John P. Gabbard, et al., Plaintiffs-appellees, v. United States of America, Defendant-appellant, 892 F.2d 82 (9th Cir. 1989)Annotate this Case
Argued and Submitted June 6, 1989. Decided Dec. 12, 1989
Before GOODWIN, Chief Judge, and EUGENE A. WRIGHT and WILLIAM A. NORRIS, Circuit Judges.
The government appeals from a $2,135,253 judgment for the plaintiffs in a medical malpractice action under the Federal Tort Claims Act (FTCA). The government contends that the claim was time-barred under the applicable statute of limitations and that excessive damages were awarded. We affirm.
Patrick Gabbard was born on April 25, 1978, at Madigan Hospital in Tacoma, Washington. His father, John Gabbard, served in the U.S. Army at that time and was stationed at Fort Lewis. His mother, Debra Gabbard, first visited Madigan Army Medical Center in February, 1978. She was designated as a high-risk patient and assigned to the special obstetrical clinic on April 5, 1978. Ultrasound tests were performed to clarify her exact due date, but the results were not available before Mrs. Gabbard went into labor on April 25, 1978.
Because the patient's chart was unavailable at the time she was admitted to the hospital for labor pains, Mrs. Gabbard was not identified or treated as a high-risk patient. Before delivery she was given the drug Pitocin in order to augment her contractions. The dosage was increased in rapid increments. A caudal anesthetic was also administered, which inhibited her ability to push the fetus. The electronic fetal monitorings showed the baby to be in distress. Apparently nothing was done to alleviate the distress and the baby was delivered an hour and a half later by forceps. At birth Patrick exhibited poor color and respiratory distress. A pediatrician informed Mrs. Gabbard that the infant was having breathing problems due to oxygen deprivation, caused by the umbilical (nuchal) cord having been wrapped tightly around its neck at birth.
Although Patrick's condition had improved by the time he left the hospital, after nine months the Gabbards noticed that he seemed to be slow in developing and took him to see another Madigan pediatrician. This doctor performed some tests and concluded that Patrick suffered from cerebral palsy and hydrocephalus. She told the Gabbards that the tight nuchal cord had caused the cerebral palsy and brain damage by cutting off Patrick's oxygen supply. (Finding of Fact No. 44, ER 12). Over the next few years the Gabbards took Patrick to Madigan for treatment and were told numerous times by hospital physicians that the tight nuchal cord was the source of his problems. (Finding of Fact No. 43, ER 12).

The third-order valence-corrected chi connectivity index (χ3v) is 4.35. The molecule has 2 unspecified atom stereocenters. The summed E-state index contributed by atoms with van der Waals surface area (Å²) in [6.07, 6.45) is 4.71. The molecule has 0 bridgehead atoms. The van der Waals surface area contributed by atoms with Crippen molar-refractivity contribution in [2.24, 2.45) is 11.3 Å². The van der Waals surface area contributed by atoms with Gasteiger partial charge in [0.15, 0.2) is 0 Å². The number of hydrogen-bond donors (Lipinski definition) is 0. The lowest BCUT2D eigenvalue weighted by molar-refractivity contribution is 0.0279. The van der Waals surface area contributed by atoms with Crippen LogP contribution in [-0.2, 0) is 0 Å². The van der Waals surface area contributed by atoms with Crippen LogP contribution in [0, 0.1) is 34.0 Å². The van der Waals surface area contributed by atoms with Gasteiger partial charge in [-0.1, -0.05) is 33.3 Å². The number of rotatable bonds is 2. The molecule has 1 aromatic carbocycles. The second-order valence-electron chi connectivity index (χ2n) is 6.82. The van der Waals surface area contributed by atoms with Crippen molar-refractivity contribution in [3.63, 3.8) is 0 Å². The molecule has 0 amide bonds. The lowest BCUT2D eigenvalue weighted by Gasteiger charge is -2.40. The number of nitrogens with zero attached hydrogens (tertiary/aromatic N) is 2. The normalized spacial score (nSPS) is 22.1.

John Gabbard left the Army in September 1982. In the course of conversations with his new civilian boss he became suspicious about the explanations he had received concerning Patrick's delivery and subsequently he and his wife contacted an attorney and sought from the government Patrick's medical records. After some delay the records were released to the Gabbards in early 1984. As a result of reviewing the records, the Gabbards became aware for the first time that the nuchal cord explanation was a fiction and that the real cause of Patrick's injuries was the combined action of the Pitocin, the caudal anesthetic, and the forceps delivery. (Findings of Fact Nos. 10, 11, 14, 15, 16, 19, 20, 26, 28, ER 8-10). The Gabbards then filed an administrative claim followed in due course by this complaint filed in district court on July 1, 1985.
In the Pretrial Order the government formally admitted negligence but moved to dismiss the case on the ground that the Gabbard's suit was barred by the Federal Tort Claims Act's statute of limitations. The district court denied the government's motion and the case went to trial. After reviewing the largely undisputed facts in the case, the court found that the nuchal cord wrapped tightly around Patrick's neck was not the cause of his injuries. Instead the court concluded that government doctors and staff were negligent in the treatment and care of Debra Gabbard during Patrick's delivery and that their negligence was the proximate cause of the baby's injuries. (Conclusion of Law No. 2, ER 16). The court also held that the Gabbard's claim was not barred by the FTCA's statute of limitations because the plaintiffs were not aware of the true cause of Patrick's injuries until they received his medical records in January and February, 1984.
The first question is whether the district court erred in holding the claim not barred by the FTCA's two-year statute of limitations. The second is whether any portion of the district court's damage award is unsupportable under the rule of Shaw v. United States, 741 F.2d 1202 (9th Cir. 1984). As set forth below, we hold that the district court's factual findings with regard to neither issue were clearly erroneous, and the law was correctly applied.